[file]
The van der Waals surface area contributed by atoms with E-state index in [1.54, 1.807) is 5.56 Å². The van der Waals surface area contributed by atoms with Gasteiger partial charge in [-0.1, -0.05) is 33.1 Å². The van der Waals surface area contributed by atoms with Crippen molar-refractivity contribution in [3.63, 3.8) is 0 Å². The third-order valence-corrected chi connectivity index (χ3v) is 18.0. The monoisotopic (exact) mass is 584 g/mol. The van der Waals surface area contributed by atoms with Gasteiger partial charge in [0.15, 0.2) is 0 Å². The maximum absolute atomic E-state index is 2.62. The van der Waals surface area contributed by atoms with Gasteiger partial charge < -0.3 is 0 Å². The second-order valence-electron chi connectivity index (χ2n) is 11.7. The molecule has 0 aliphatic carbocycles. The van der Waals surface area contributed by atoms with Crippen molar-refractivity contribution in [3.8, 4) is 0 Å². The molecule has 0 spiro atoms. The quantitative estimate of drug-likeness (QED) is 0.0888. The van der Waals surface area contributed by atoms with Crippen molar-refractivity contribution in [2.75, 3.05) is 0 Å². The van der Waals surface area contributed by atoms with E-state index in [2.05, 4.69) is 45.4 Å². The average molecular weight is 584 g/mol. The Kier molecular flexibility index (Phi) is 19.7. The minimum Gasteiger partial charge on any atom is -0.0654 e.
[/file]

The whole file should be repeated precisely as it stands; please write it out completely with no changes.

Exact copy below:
The van der Waals surface area contributed by atoms with E-state index in [1.54, 1.807) is 5.56 Å². The van der Waals surface area contributed by atoms with Gasteiger partial charge in [-0.1, -0.05) is 33.1 Å². The van der Waals surface area contributed by atoms with Crippen molar-refractivity contribution in [3.63, 3.8) is 0 Å². The third-order valence-corrected chi connectivity index (χ3v) is 18.0. The monoisotopic (exact) mass is 584 g/mol. The van der Waals surface area contributed by atoms with Gasteiger partial charge in [0.15, 0.2) is 0 Å². The maximum absolute atomic E-state index is 2.62. The van der Waals surface area contributed by atoms with Gasteiger partial charge < -0.3 is 0 Å². The second-order valence-electron chi connectivity index (χ2n) is 11.7. The molecule has 0 aliphatic carbocycles. The van der Waals surface area contributed by atoms with Crippen molar-refractivity contribution in [3.8, 4) is 0 Å². The molecule has 0 spiro atoms. The quantitative estimate of drug-likeness (QED) is 0.0888. The van der Waals surface area contributed by atoms with Crippen molar-refractivity contribution in [2.75, 3.05) is 0 Å². The van der Waals surface area contributed by atoms with E-state index in [2.05, 4.69) is 45.4 Å². The average molecular weight is 584 g/mol. The Kier molecular flexibility index (Phi) is 19.7. The minimum Gasteiger partial charge on any atom is -0.0654 e.